"All terrorists are Muslims"To say that all terrorists are Muslims isn't really true. Most, yes, but not all. By the way: SOS-Racism went on record when the appalling rape statistics in Oslo were discussed in 2001 as arguing that the media shouldn't talk about these numbers "because they could fuel xenophobia". SOS-Racism receive state funding for their activities:
"All terrorists are Muslims"
Progress Party leader Carl I. Hagen sees the fight against terrorism as a fight against Islam. "I know that not all Muslims are terrorists, but we have seen that all terrorists are Muslims," Hagen told Aftenposten after an appearance on TV 2 on Thursday, referring to the attacks in London and New York. Hagen said that comparisons to Northern Ireland and Basque terrorism in Spain were "national conflicts" that did not fit into the picture. On TV 2's program Hagen said his party wanted tougher measures to battle terrorism, and said that "we must expel people who resist western values and encourage terrorism". Hagen said that measures must be taken against those who spread fear and rejected the idea that his stance might do the same. "No, no absolutely not. We fight for democracy and freedom of speech," Hagen said. The head of SOS-Racism, Trond Thorbjørnsen, believes that Hagen runs the risk of standing accused of fearmongering if such legislation is passed. "It is peculiar that a law and order party distinguishes between terrorism in internal Christian conflicts and terrorism in international conflicts where Muslims are involved. This doesn't matter much to the victims," Thorbjørnsen said.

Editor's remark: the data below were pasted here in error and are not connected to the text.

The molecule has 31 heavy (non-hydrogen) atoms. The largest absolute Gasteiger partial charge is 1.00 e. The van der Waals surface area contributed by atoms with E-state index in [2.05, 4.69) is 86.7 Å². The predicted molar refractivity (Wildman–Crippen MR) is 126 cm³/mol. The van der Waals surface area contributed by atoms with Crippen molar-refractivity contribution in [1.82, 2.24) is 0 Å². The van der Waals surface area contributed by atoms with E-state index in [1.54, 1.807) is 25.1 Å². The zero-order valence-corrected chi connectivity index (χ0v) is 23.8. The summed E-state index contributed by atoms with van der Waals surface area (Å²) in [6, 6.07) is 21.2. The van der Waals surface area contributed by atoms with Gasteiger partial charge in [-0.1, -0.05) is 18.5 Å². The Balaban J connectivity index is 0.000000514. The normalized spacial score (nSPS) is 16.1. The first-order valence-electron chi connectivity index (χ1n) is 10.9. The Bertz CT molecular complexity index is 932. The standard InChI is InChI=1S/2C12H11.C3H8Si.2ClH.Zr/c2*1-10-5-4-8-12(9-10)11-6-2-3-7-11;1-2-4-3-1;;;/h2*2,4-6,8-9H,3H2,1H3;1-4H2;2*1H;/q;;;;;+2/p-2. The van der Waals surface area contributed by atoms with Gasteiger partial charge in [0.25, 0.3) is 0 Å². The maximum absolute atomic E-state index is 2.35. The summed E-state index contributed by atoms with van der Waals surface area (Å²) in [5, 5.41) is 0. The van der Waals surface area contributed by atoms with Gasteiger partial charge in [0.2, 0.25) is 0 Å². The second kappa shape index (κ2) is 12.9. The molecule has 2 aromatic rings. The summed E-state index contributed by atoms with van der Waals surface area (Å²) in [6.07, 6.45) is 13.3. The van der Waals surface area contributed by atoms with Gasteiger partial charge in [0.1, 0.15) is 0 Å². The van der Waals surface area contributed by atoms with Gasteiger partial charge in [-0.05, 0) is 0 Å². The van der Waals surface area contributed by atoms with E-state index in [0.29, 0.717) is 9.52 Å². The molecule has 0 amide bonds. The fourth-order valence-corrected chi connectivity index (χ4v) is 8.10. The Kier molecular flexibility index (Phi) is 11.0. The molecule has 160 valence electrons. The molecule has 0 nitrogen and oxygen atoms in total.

Labor soars in latest poll
The Labor Party has not been so popular since May 2000, with 34.6 percent of the vote in this week's political party poll by Opinion for Aftenposten. The party is up 7.2 percent points in the past week Jens Stoltenberg has never had such numbers since taking over as party leader in 2002. The swelling in Labor ranks is due to mobilizing voters that sat out the previous election, and they are also stealing supporters from potential coalition ally, the Socialist Left Party (SV). The so-called 'red-green' alliance of Labor, SV and the Center Party would gain 94 seats, well over the 85 needed for a majority.